15:13 PM, 2nd June 2011, About 13 years ago 16
From acting on nearly 20,000 problem tenant cases since 1999, we have seen some horrific things in our time. Over the next three blogs, I am going to be talking about some dangerous types of tenants that landlords should try to avoid at all costs.
The first type of tenant to look out for is what we like to call a “Professional Bad Tenant”. A professional bad tenant will go from one property to another without any intention of paying the rent.
Landlords often make the mistake of assuming that these serial bad tenants are from a particular demographic. We have seen that this is not the case. They come from all walks of life, we have seen ‘professionals’ including teachers and even barristers resorting to these tactics to avoid paying their rent.
Make no mistake about it; this is the worst and arguably the most dangerous type of tenant a landlord can get.
Because a professional bad tenant knows the law just as well as a solicitor, they are dangerous. Often, they use sham defences and spurious claims to try and delay any repossession actions from the landlord.
They will use delay tactics and put in sham defences so that they can stay in a property for as long as possible without paying rent.
CASE STUDY: Anthony Alexander
Many people ask me: ‘what is the worst case you have seen at Landlord Action?’ There have been quite a few cases, but one in particular always sends shivers down my spine.
Professional Bad Tenant: Anthony Alexander
The case is that of Anthony Alexander who, in 2003, rented a property in North London. It was the landlord’s only property purchased as an investment for his son.
As with all professional bad tenants, the rent didn’t come in and the games started pretty much from the outset. After going through the traditional ways of evicting the tenant, Alexander began putting in sham defences (for which the Courts eventually banned him, since he was a false litigant).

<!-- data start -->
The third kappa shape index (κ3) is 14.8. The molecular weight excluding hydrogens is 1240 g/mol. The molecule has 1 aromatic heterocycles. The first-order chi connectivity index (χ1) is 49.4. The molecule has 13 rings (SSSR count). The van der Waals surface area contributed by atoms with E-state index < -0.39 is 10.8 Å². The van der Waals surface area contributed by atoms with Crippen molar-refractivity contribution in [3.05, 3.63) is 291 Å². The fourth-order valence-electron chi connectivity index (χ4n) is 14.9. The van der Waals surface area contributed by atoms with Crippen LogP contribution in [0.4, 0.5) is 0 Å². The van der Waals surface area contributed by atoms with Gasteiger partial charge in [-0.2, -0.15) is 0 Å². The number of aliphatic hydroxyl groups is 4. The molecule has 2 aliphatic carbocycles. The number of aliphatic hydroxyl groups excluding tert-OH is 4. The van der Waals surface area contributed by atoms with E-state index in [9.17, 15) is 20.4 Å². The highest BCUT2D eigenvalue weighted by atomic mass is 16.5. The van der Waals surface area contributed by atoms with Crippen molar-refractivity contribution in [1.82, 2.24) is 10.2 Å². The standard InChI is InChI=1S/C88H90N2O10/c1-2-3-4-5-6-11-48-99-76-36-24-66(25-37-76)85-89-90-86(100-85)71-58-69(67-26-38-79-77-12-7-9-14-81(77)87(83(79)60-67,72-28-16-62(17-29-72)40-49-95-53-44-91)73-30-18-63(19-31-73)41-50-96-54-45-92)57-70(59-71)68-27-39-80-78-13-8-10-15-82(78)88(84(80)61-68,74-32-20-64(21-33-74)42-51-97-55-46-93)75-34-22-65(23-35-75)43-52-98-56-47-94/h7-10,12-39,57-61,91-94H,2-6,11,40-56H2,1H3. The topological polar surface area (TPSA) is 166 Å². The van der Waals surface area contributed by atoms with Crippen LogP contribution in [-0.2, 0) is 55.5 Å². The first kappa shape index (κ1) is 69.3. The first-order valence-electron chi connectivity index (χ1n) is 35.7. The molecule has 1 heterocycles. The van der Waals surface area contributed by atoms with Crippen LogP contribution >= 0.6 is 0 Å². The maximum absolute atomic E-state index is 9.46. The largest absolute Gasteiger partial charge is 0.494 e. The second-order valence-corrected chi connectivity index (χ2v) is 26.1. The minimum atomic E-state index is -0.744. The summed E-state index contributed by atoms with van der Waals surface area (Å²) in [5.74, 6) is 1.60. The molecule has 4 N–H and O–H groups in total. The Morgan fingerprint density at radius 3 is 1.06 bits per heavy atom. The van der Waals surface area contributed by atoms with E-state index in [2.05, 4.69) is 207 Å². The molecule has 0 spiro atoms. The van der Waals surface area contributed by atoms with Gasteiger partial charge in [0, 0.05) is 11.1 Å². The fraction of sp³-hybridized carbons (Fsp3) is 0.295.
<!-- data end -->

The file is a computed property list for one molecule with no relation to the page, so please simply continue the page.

To evict him fully ended up costing the landlord nearly £30,000. What made the matter worse is that the landlord had to sell the property to raise money to pay the legal fees involved with taking this tenant on.
Fast forward a few years down the line to 2007, when a landlord in South Africa instructed us to evict a bad tenant who owed £13,000. This time, we exposed him on BBC Inside Out.
Landlords need to learn from cases like this. No method of referencing will ever be able to weed out 100% of rogue tenants. However, there are a few key things landlords need to do to spot a professional bad tenant:
If a potential tenant, for whatever reason, does not want to provide any of this information, alarm bells should start ringing. In our experience, it is only the rogues and professional bad tenants who would take issue with providing a landlord with this information.
At Landlord Action, we name and shame these kinds of professional bad tenants. We feel that such practices are, pretty much, equivalent to theft. We also flag up any tenant who we have evicted on more than one occasion for failing to pay their rent, or engaging in anti-social behaviour, etc.
Download our eBook on avoiding bad tenants here.
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